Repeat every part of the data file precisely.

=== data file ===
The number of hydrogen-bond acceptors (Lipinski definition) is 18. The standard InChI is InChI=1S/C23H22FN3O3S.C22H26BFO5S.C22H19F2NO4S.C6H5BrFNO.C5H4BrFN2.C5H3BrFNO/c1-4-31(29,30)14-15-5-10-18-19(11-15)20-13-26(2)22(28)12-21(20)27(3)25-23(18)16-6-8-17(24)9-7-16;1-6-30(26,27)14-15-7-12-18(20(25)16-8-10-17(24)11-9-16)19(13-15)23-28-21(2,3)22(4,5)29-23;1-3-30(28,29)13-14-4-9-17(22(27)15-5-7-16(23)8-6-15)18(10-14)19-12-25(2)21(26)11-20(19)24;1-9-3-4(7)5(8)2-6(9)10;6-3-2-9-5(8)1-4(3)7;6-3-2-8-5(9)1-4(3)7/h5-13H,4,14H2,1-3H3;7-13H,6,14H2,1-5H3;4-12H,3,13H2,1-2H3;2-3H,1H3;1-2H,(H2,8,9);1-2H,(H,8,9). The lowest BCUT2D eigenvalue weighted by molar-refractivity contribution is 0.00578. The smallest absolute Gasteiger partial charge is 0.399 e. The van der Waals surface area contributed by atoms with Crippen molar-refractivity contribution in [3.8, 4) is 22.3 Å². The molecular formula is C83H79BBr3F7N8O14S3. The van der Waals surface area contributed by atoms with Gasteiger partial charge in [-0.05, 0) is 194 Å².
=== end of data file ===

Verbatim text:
The number of hydrogen-bond acceptors (Lipinski definition) is 18. The standard InChI is InChI=1S/C23H22FN3O3S.C22H26BFO5S.C22H19F2NO4S.C6H5BrFNO.C5H4BrFN2.C5H3BrFNO/c1-4-31(29,30)14-15-5-10-18-19(11-15)20-13-26(2)22(28)12-21(20)27(3)25-23(18)16-6-8-17(24)9-7-16;1-6-30(26,27)14-15-7-12-18(20(25)16-8-10-17(24)11-9-16)19(13-15)23-28-21(2,3)22(4,5)29-23;1-3-30(28,29)13-14-4-9-17(22(27)15-5-7-16(23)8-6-15)18(10-14)19-12-25(2)21(26)11-20(19)24;1-9-3-4(7)5(8)2-6(9)10;6-3-2-9-5(8)1-4(3)7;6-3-2-8-5(9)1-4(3)7/h5-13H,4,14H2,1-3H3;7-13H,6,14H2,1-5H3;4-12H,3,13H2,1-2H3;2-3H,1H3;1-2H,(H2,8,9);1-2H,(H,8,9). The lowest BCUT2D eigenvalue weighted by molar-refractivity contribution is 0.00578. The smallest absolute Gasteiger partial charge is 0.399 e. The van der Waals surface area contributed by atoms with Crippen molar-refractivity contribution in [3.8, 4) is 22.3 Å². The molecular formula is C83H79BBr3F7N8O14S3. The van der Waals surface area contributed by atoms with Gasteiger partial charge in [-0.05, 0) is 194 Å².